Lincoln’s Inn Fields are bordered on the east side by Lincoln’s Inn, but I like better to approach the old squares by the brick gatehouse in Chancery Lane. It is the oldest part of Lincoln’s Inn, and a very fine example of Tudor brickwork. The Sir Thomas Lovel who built it in 1518 put his own arms over the gateway, never dreaming that when his name would mean nothing to the passer-by, the name of a bricklayer, one Ben Jonson who worked, with a trowel in one hand and a book in the other, at the adjoining buildings about a hundred years later, would need no coat of arms to preserve his memory. People like Mr. Muirhead, who see things in the light of cold reason, argue that in 1617 Jonson was forty-four and already famous, so he had probably laid down the trowel, =but I prefer to believe old Fuller, who said Ben Jonson helped in the building of the new structure in Lincoln’s Inn.
There are four of these old Inns of Court, that have lasted since the thirteenth century the Inner Temple, the Middle Temple, Lincoln’s Inn and Gray’s Inn. Few visitors to London go out of their way to stroll in their shady courtyards, but there are not many corners of London where you can so easily shake off the oppression of the blare of machinery and recapture the spirit of a time when the study of the law was not thought incompatible with many pleasanter, more frivolous things.
One old chronicler says: ” There is both in the Inns of Court and the Inns of Chancery, a sort of academy or gymnasium where they learn singing and all kinds of music, and such other accomplishments and diversions (which are called revels) as are suitable to their quality and usually practised at court. All vice is discouraged and banished. The greatest nobility of the kingdom often place their children in those Inns of Court-not so much as to make the law their study but to form their manners.”
I have no predilection for the legal profession, being, like most of my kind, filled with amazement at the lack of logic and the crass inconsequences that attend the administration of justice in any country. In fact I have a fellowfeeling for Peter the Great, who knew his own mind and had no herd opinions. When he was taken into Westminster Hall, he inquired who those busy people were in wigs and black gowns. He was answered, “They are lawyers.” :’Lawyers? ” said he, with a face of astonishment. ‘Why, I have but two in my whole dominions, and I believe I shall hang one of them the moment I get home.”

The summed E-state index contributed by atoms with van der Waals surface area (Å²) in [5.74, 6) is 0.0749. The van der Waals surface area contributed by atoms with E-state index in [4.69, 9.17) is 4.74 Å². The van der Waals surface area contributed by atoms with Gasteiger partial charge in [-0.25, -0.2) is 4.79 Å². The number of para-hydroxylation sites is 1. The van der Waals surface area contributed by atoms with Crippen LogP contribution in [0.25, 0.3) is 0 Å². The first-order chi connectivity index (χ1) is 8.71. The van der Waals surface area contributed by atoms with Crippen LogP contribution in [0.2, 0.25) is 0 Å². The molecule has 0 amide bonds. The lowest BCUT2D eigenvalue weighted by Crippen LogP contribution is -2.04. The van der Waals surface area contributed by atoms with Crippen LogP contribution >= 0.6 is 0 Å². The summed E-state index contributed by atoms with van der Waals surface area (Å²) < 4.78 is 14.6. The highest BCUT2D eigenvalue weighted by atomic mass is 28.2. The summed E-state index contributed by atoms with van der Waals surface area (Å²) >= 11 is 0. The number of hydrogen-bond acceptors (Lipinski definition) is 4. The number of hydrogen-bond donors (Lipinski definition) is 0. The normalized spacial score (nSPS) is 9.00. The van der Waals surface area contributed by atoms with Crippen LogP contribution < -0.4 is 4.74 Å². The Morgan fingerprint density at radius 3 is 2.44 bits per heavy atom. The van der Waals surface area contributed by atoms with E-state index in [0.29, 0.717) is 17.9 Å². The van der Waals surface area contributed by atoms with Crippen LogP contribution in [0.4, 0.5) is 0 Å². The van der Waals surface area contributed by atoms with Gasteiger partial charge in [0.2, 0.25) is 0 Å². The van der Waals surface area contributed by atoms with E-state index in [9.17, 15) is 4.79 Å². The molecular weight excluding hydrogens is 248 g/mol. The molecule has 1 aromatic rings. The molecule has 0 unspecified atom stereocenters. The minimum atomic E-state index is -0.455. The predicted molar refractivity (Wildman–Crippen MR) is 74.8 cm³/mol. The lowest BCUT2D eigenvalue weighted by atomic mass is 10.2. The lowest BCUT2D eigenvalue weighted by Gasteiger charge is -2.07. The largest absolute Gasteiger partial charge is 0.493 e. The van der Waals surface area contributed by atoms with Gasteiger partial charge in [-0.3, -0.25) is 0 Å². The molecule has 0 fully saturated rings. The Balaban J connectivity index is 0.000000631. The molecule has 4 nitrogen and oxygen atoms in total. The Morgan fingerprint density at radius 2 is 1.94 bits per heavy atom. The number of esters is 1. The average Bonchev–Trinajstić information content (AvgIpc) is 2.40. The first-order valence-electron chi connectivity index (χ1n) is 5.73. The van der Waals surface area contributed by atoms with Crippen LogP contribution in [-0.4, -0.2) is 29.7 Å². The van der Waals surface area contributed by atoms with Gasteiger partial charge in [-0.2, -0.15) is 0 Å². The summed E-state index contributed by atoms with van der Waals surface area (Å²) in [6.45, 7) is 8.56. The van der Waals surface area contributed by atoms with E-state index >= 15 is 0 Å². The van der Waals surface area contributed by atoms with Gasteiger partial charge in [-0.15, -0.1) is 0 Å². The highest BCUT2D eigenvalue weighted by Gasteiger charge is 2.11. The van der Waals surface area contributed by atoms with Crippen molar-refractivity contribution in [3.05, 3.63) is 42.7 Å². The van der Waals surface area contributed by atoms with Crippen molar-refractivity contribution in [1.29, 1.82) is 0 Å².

I suppose in no country in the world is the study and practice of the law surrounded with such debonair amenities as in London. Who would not be a lawyer, since that profession is the Open Sesame to shady gardens, lodgings in history-haunted rooms, and a prideful possession in such rare buildings as the Church of the Knights Templars ?
Lincoln’s Inn takes its name from a thirteenth century Henry de Lacy, Earl of Lincoln, who had a mansion in Chancery Lane near the first church of the Knights Templars. His arms are carved over the brick gateway, separated from those of the builder, Sir Thomas Lovel, by the royal arms of England. None of the existing old buildings are later than Tudor times.
The old Inn has had many illustrious members, lodgers and visitors. Oliver Cromwell used to come here to see Thurloe, his secretary of state, who lived at 24 Old Buildings, and there is the story of how he nearly killed a young clerk he found apparently asleep when he had been plotting with Thurloe to seize Prince Charles. Thurloe dissuaded him by passing a lighted candle before the young man’s eyes to prove he was really asleep, and the clerk lived to warn the prince, who when he became king paid several visits to Lincoln’s Inn. Both Pepys and Evelyn record his presence at the ” revels,” when learning was encouraged by indulgence in dancing. In the Admittance Book are the signatures of Charles IL, the Duke of York, Prince Rupert and the Duke of Monmouth, written in 1671.
Dr. John Donne and Sir Thomas More were both connected with Lincoln’s Inn. Dr. Donne laid the foundation-stone and preached the consecration sermon of the chapel that Inigo Jones designed in 1623, since so disastrously restored. It is built on arches, so you can walk about under the Gothic roof, as Pepys said he did ” by agreement ” on the 27th of June, 1663, but you will not see the six seventeenth-century windows, for they were shattered by an explosion in October, 1915.
Sir Thomas More has a more intimate connection with the Inn, for his father and grandfather held the office of butler and steward, and for their long and faithful services were rewarded by admission into the Society of Lincoln’s Inn and by the much-prized office of Reader.
The wonderful law library is now housed in the new red-brick hall, decorated with Watts’ fresco of ” The Lawgivers of the World,” but the old hall built about 400 years ago is still in use, though it, too, has suffered from the hands of the restorer.
Only the benchers and members of Lincoln’s Inn may use the elm-shaded gardens. They not only fulfil Pepys’ prophecy that they would be very pretty, but they had a useful war record, as a memorial tablet shows.
I am told that the Curfew is still rung at Lincoln’s Inn. At a quarter to nine each evening the chief porter climbs to the tower of the chapel and when the hour has struck he sounds the curfew fifty times. The bell used was brought from Cadiz by the Earl of Essex in 1596.